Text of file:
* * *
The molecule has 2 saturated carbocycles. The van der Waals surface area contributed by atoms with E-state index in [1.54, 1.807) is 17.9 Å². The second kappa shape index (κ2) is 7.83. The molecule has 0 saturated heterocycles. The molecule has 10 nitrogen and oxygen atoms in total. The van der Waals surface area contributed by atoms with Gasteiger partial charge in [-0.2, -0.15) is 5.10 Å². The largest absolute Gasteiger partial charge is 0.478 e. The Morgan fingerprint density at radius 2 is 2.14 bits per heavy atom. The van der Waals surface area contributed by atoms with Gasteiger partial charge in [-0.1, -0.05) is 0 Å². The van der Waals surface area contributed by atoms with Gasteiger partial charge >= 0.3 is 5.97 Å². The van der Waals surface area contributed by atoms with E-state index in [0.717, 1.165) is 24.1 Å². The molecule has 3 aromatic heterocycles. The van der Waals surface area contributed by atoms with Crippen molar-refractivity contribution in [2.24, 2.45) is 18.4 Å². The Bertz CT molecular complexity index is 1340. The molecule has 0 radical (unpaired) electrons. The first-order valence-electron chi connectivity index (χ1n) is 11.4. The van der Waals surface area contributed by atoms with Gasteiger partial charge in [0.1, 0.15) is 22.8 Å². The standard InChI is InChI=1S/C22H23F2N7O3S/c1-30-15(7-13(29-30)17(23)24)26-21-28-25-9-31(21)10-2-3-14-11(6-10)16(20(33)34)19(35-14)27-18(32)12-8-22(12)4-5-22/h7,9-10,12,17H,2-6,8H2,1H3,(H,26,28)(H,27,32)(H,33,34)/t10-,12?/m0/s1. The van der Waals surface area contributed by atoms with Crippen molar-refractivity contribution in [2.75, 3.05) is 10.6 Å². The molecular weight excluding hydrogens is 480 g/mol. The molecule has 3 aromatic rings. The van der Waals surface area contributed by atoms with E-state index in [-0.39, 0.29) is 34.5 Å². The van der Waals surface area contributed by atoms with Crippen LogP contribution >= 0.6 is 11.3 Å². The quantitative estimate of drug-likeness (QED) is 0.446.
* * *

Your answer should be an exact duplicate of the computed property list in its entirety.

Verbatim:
The molecule has 2 saturated carbocycles. The van der Waals surface area contributed by atoms with E-state index in [1.54, 1.807) is 17.9 Å². The second kappa shape index (κ2) is 7.83. The molecule has 0 saturated heterocycles. The molecule has 10 nitrogen and oxygen atoms in total. The van der Waals surface area contributed by atoms with Gasteiger partial charge in [-0.2, -0.15) is 5.10 Å². The largest absolute Gasteiger partial charge is 0.478 e. The Morgan fingerprint density at radius 2 is 2.14 bits per heavy atom. The van der Waals surface area contributed by atoms with Gasteiger partial charge in [-0.1, -0.05) is 0 Å². The van der Waals surface area contributed by atoms with Gasteiger partial charge >= 0.3 is 5.97 Å². The van der Waals surface area contributed by atoms with E-state index in [0.717, 1.165) is 24.1 Å². The molecule has 3 aromatic heterocycles. The van der Waals surface area contributed by atoms with Crippen molar-refractivity contribution in [2.24, 2.45) is 18.4 Å². The Bertz CT molecular complexity index is 1340. The molecule has 0 radical (unpaired) electrons. The first-order valence-electron chi connectivity index (χ1n) is 11.4. The van der Waals surface area contributed by atoms with Gasteiger partial charge in [0.1, 0.15) is 22.8 Å². The standard InChI is InChI=1S/C22H23F2N7O3S/c1-30-15(7-13(29-30)17(23)24)26-21-28-25-9-31(21)10-2-3-14-11(6-10)16(20(33)34)19(35-14)27-18(32)12-8-22(12)4-5-22/h7,9-10,12,17H,2-6,8H2,1H3,(H,26,28)(H,27,32)(H,33,34)/t10-,12?/m0/s1. The van der Waals surface area contributed by atoms with Crippen molar-refractivity contribution in [2.75, 3.05) is 10.6 Å². The molecular weight excluding hydrogens is 480 g/mol. The molecule has 3 aromatic rings. The van der Waals surface area contributed by atoms with E-state index in [-0.39, 0.29) is 34.5 Å². The van der Waals surface area contributed by atoms with Crippen LogP contribution >= 0.6 is 11.3 Å². The quantitative estimate of drug-likeness (QED) is 0.446.